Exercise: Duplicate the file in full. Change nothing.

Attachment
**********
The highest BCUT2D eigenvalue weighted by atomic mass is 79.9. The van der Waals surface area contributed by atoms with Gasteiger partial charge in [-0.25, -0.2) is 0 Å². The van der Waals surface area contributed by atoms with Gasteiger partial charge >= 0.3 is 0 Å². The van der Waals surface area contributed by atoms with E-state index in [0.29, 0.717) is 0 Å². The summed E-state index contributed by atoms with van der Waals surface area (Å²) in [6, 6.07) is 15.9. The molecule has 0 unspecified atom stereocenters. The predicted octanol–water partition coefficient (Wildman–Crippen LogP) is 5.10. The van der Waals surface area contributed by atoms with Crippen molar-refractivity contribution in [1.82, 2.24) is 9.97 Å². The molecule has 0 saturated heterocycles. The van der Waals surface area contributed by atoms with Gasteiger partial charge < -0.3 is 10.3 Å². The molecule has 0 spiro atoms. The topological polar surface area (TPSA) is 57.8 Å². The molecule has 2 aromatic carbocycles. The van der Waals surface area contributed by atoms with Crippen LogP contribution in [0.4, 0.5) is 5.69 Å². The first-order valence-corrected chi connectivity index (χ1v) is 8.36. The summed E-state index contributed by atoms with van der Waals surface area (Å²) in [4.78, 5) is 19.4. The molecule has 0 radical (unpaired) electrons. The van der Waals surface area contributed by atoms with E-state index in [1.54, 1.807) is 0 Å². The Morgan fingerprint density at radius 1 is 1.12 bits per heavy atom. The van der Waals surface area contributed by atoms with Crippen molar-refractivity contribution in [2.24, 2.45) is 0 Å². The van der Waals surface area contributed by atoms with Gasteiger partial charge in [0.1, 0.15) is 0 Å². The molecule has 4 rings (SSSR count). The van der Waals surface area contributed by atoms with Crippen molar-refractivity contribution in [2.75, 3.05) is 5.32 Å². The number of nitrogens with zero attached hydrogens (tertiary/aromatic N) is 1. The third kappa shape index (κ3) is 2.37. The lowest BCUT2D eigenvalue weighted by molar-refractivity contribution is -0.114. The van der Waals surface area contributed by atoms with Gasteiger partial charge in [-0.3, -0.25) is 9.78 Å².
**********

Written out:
The highest BCUT2D eigenvalue weighted by atomic mass is 79.9. The van der Waals surface area contributed by atoms with Gasteiger partial charge in [-0.25, -0.2) is 0 Å². The van der Waals surface area contributed by atoms with Gasteiger partial charge >= 0.3 is 0 Å². The van der Waals surface area contributed by atoms with E-state index in [0.29, 0.717) is 0 Å². The summed E-state index contributed by atoms with van der Waals surface area (Å²) in [6, 6.07) is 15.9. The molecule has 0 unspecified atom stereocenters. The predicted octanol–water partition coefficient (Wildman–Crippen LogP) is 5.10. The van der Waals surface area contributed by atoms with Crippen molar-refractivity contribution in [1.82, 2.24) is 9.97 Å². The molecule has 0 saturated heterocycles. The van der Waals surface area contributed by atoms with Gasteiger partial charge < -0.3 is 10.3 Å². The molecule has 0 spiro atoms. The topological polar surface area (TPSA) is 57.8 Å². The molecule has 2 aromatic carbocycles. The van der Waals surface area contributed by atoms with Crippen LogP contribution in [0.4, 0.5) is 5.69 Å². The first-order valence-corrected chi connectivity index (χ1v) is 8.36. The summed E-state index contributed by atoms with van der Waals surface area (Å²) in [4.78, 5) is 19.4. The molecule has 0 radical (unpaired) electrons. The van der Waals surface area contributed by atoms with E-state index in [1.54, 1.807) is 0 Å². The Morgan fingerprint density at radius 1 is 1.12 bits per heavy atom. The van der Waals surface area contributed by atoms with Crippen molar-refractivity contribution in [2.24, 2.45) is 0 Å². The van der Waals surface area contributed by atoms with Gasteiger partial charge in [0.1, 0.15) is 0 Å². The molecule has 4 rings (SSSR count). The van der Waals surface area contributed by atoms with Crippen molar-refractivity contribution in [2.75, 3.05) is 5.32 Å². The number of nitrogens with zero attached hydrogens (tertiary/aromatic N) is 1. The third kappa shape index (κ3) is 2.37. The lowest BCUT2D eigenvalue weighted by molar-refractivity contribution is -0.114. The van der Waals surface area contributed by atoms with Gasteiger partial charge in [-0.3, -0.25) is 9.78 Å².